The Ghanaian Times 14th June, 2011
By Cameron Duodu
Why do teachers occupy such a dominant position in our psyches? Long after they’ve passed through our lives, we can still hear their voices as if we last saw them only yesterday. And, of course, we can picture their faces and their bodies as accurately as if they were standing right before us.
Teachers are often what psychiatrists call our “super-egos”. Yet our parents have very little say in who our teachers should be. If you go to school, they are there when you get there. You inherit them, and for better or for worse, they will stay with you as long as you live.
Is this because when we first encounter teachers, our minds are practically empty, and it is teachers who fill them with anything worth remembering? I suppose that must be it. Plus the fact that we are in the hands of teachers for the longest time in all the periods that we spend as part of an organised body. We may be employed by organisations, but never in as continuous a stream as in educational institutions.
Speaking for myself, I acknowledge that my Class One teacher, Teacher Kwasi Akwa, dominated me so much that he was almost like a god in my eyes. He was a magnificent specimen of a young man; tall and handsome, he was alert and “full of beans”. A scoutmaster, he always [unnecessarly] wore his scout uniform to school. This alone made him stand out. But his scout shoes also made a stylish “kah-kah-kah” noise when he walked, and since he was always in a hurry, his presence attracted attention wherever he went.
The Second World War was just about to end when I first went to school, and I am sure Mr Akwa was secretly peeved that because of his profession, he hadn’t been allowed to enlist as a soldier. The way he could be heard as he made his way on the cement floor of the school veranda, even when he was far away, indicated that he would have enjoyed taking part in military parades, where the soldiers are required to deliberately stamp their boots very hard on the ground — making an ear-splitting GBRAH! sound in unison.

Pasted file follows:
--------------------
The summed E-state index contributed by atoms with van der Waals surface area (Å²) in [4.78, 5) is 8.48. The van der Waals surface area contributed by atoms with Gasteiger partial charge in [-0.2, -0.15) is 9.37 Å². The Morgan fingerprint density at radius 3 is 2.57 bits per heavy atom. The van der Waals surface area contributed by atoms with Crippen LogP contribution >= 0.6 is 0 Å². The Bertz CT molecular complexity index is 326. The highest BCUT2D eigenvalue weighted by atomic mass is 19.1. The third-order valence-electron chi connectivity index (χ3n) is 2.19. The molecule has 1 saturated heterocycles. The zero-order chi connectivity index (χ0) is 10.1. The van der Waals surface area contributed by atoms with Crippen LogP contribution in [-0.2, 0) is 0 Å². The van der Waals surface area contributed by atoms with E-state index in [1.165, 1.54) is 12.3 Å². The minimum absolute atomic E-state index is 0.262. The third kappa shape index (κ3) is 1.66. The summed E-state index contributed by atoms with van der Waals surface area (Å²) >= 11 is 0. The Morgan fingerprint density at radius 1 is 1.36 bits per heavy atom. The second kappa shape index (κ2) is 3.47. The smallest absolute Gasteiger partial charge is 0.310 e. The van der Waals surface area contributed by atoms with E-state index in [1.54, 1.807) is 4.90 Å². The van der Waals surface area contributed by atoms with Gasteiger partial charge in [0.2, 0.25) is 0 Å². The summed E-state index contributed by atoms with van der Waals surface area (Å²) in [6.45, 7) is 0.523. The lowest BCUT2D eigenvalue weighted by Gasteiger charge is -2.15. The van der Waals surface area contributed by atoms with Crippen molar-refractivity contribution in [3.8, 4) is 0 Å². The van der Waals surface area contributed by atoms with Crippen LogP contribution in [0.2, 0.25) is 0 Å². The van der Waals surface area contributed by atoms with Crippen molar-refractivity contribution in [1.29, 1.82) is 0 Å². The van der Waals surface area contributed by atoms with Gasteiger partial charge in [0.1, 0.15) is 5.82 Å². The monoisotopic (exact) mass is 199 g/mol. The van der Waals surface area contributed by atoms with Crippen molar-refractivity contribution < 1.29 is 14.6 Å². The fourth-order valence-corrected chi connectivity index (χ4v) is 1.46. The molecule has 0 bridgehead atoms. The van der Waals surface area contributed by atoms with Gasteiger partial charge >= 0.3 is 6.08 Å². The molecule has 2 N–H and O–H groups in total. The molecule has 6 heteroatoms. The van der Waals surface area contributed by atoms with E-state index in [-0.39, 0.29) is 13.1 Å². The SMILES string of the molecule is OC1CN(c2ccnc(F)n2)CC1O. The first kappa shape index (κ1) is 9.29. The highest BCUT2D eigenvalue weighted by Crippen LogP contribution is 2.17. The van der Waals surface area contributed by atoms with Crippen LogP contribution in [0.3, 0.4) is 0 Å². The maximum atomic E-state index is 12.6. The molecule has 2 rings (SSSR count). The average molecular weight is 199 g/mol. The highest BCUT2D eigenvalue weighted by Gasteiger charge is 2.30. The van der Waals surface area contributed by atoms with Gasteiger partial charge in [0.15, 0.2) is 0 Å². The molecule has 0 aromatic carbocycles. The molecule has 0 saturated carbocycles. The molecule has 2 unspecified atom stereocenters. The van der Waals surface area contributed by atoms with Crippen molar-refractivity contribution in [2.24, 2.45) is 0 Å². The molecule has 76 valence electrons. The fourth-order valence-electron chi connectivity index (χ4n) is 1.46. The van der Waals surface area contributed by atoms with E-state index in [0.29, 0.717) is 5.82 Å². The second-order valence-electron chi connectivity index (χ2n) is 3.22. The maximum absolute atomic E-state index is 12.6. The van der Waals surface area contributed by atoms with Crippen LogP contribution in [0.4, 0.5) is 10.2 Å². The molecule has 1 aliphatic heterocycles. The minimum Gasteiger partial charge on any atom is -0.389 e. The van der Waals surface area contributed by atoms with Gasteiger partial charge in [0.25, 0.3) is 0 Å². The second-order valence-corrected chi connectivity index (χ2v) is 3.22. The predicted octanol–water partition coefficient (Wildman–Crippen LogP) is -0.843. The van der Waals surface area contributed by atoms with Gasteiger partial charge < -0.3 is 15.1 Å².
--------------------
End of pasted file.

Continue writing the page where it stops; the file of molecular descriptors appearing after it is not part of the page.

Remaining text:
Mr Akwa’s method of teaching was also based on the military principle of do not: “you must not wipe your slates with saliva”; (this was hard to obey, for the instinctive thing to do when you make a mistake on a slate is to wipe the mistake away with spittle!); “do not wet the chalk with your tongue before you write with it” (this too was against the natural order of things, for one did not wet the chalk because one wanted it to write better, but because one was very nervous whilst trying to produce the correct answer to write with the chalk); “if you are using a pencil, you must not press it hard on the paper”; (again, this was not easy, for when you’re using a pencil for the first time, you press it as hard as if your life depended on it — so much so that the tip of the pencil often broke and you had to find someone who had a razor blade — or more likely, half of one — and borrow it to “sharpen” the pencil, often cutting your finger in the process!); “do not rub out anything but cancel it neatly”; (cancel the mistake neatly so that the teacher could read it and know how stupid your original answer was?); “you must take special care not to use your fingers to rub out what you have written in pencil, as it will leave a black mark in your exercise book;” (ha! some kids were so overpowered by the instinct to rub mistakes out that they naturally rubbed them out — hard enough to tear a hole in their exercise books — before they remembered the injunction not to rub with the fingers!) And so on.
Mr Akwa could detect every breach of these rules and administer lashes to punish the rule-breaker. Sometimes, I wondered whether we went to school to cry rather than to learn. For everyone wept — except those who managed to obey all the rules, or were lucky enough not to be found out..
Teacher Akwa also insisted that we must be neat: he forbade us from using our school uniforms to erase from our slates, what we had written with chalk. He even beat us if, by accident, our shirt-fronts got smeared with chalk from the slates of other pupils — yet such accidents were bound to occur. “Pah! Pah!” – the voice of the hard but pliant raffia cane – was never absent from our classroom.
I must say this for Teacher Akwa, though: he was a very enthusiastic teacher. He took pains — talking and talking and talking, doing his best to to ensure that we all understood what he said — and he also never failed to inspect our work to make sure we practised his precepts. What he could never get into his head was that some of the kids could not perform because he overwhelmed them and made them so terrified of him that even if they knew the answer to a question, they were too nervous to bring it out coherently. Many developed fits of stammering in class, but could speak smoothly once they got home!
I personally was so terrified of him that when my younger cousin, a particularly obnoxious girl, somehow discovered my awe of him, she could bring any argument I had with her promptly to an end by merely mentioning the dreaded name: ‘Teacher Akwa!’ I would belt her after I had overcome the automatic reflex, but it was such a good — and effective — tease that she she kept using it on me! It always worked, I am ashamed to sau.